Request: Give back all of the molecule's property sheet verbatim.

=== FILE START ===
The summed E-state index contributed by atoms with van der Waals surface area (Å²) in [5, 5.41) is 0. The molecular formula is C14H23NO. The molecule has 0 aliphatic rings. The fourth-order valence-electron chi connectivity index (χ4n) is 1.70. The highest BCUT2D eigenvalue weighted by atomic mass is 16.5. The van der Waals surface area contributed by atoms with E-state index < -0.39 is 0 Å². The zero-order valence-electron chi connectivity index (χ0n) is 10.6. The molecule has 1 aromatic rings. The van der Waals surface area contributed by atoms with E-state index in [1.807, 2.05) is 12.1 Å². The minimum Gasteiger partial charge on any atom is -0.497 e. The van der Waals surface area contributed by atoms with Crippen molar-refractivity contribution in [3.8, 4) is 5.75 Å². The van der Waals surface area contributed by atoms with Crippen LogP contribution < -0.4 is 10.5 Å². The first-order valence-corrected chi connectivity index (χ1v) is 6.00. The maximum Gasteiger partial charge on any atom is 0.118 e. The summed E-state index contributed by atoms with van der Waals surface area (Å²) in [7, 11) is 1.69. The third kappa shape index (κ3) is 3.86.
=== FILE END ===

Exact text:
The summed E-state index contributed by atoms with van der Waals surface area (Å²) in [5, 5.41) is 0. The molecular formula is C14H23NO. The molecule has 0 aliphatic rings. The fourth-order valence-electron chi connectivity index (χ4n) is 1.70. The highest BCUT2D eigenvalue weighted by atomic mass is 16.5. The van der Waals surface area contributed by atoms with E-state index < -0.39 is 0 Å². The zero-order valence-electron chi connectivity index (χ0n) is 10.6. The molecule has 1 aromatic rings. The van der Waals surface area contributed by atoms with E-state index in [1.807, 2.05) is 12.1 Å². The minimum Gasteiger partial charge on any atom is -0.497 e. The van der Waals surface area contributed by atoms with Crippen molar-refractivity contribution in [3.8, 4) is 5.75 Å². The van der Waals surface area contributed by atoms with Crippen LogP contribution < -0.4 is 10.5 Å². The first-order valence-corrected chi connectivity index (χ1v) is 6.00. The maximum Gasteiger partial charge on any atom is 0.118 e. The summed E-state index contributed by atoms with van der Waals surface area (Å²) in [7, 11) is 1.69. The third kappa shape index (κ3) is 3.86.